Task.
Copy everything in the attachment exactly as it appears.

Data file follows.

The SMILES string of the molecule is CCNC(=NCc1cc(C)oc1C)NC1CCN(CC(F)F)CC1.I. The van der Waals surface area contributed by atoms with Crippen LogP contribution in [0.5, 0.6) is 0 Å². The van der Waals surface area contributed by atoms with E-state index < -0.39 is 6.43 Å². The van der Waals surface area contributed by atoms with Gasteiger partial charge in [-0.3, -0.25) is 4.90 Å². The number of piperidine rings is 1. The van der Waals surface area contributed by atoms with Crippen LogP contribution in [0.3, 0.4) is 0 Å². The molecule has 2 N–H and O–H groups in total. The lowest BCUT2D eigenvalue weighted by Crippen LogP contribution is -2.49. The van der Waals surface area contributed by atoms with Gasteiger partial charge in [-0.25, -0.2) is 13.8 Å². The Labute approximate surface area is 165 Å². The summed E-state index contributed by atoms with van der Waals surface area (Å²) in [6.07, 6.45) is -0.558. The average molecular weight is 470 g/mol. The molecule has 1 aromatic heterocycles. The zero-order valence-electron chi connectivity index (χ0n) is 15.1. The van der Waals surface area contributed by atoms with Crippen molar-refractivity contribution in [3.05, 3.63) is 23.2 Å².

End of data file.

The SMILES string of the molecule is CCNC(=NCc1cc(C)oc1C)NC1CCN(CC(F)F)CC1.I. The van der Waals surface area contributed by atoms with Crippen LogP contribution in [0.5, 0.6) is 0 Å². The van der Waals surface area contributed by atoms with E-state index < -0.39 is 6.43 Å². The van der Waals surface area contributed by atoms with Gasteiger partial charge in [-0.3, -0.25) is 4.90 Å². The number of piperidine rings is 1. The van der Waals surface area contributed by atoms with Crippen LogP contribution in [0.3, 0.4) is 0 Å². The molecule has 2 N–H and O–H groups in total. The lowest BCUT2D eigenvalue weighted by Crippen LogP contribution is -2.49. The van der Waals surface area contributed by atoms with Gasteiger partial charge in [-0.25, -0.2) is 13.8 Å². The Labute approximate surface area is 165 Å². The summed E-state index contributed by atoms with van der Waals surface area (Å²) in [6.07, 6.45) is -0.558. The average molecular weight is 470 g/mol. The molecule has 1 aromatic heterocycles. The zero-order valence-electron chi connectivity index (χ0n) is 15.1. The van der Waals surface area contributed by atoms with Crippen molar-refractivity contribution in [3.05, 3.63) is 23.2 Å².